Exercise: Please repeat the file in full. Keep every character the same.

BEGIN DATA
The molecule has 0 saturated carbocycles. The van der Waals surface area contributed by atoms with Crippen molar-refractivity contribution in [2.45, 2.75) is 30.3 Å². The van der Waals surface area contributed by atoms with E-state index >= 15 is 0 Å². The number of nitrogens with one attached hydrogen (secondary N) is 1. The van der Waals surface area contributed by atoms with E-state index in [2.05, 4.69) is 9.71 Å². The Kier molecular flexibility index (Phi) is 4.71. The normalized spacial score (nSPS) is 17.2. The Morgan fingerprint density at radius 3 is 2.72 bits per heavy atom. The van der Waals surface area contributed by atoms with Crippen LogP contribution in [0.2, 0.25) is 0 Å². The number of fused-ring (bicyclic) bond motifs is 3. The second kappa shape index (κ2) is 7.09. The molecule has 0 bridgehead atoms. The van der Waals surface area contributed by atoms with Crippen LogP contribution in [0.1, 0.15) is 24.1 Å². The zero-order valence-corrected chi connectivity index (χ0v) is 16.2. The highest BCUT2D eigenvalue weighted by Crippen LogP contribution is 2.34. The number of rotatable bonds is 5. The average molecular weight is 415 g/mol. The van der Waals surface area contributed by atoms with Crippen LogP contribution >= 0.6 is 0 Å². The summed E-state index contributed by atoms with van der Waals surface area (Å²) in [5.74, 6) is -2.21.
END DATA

The molecule has 0 saturated carbocycles. The van der Waals surface area contributed by atoms with Crippen molar-refractivity contribution in [2.45, 2.75) is 30.3 Å². The van der Waals surface area contributed by atoms with E-state index >= 15 is 0 Å². The number of nitrogens with one attached hydrogen (secondary N) is 1. The van der Waals surface area contributed by atoms with E-state index in [2.05, 4.69) is 9.71 Å². The Kier molecular flexibility index (Phi) is 4.71. The normalized spacial score (nSPS) is 17.2. The Morgan fingerprint density at radius 3 is 2.72 bits per heavy atom. The van der Waals surface area contributed by atoms with Crippen LogP contribution in [0.2, 0.25) is 0 Å². The number of fused-ring (bicyclic) bond motifs is 3. The second kappa shape index (κ2) is 7.09. The molecule has 0 bridgehead atoms. The van der Waals surface area contributed by atoms with Crippen LogP contribution in [0.1, 0.15) is 24.1 Å². The zero-order valence-corrected chi connectivity index (χ0v) is 16.2. The highest BCUT2D eigenvalue weighted by Crippen LogP contribution is 2.34. The number of rotatable bonds is 5. The average molecular weight is 415 g/mol. The van der Waals surface area contributed by atoms with Crippen LogP contribution >= 0.6 is 0 Å². The summed E-state index contributed by atoms with van der Waals surface area (Å²) in [5.74, 6) is -2.21.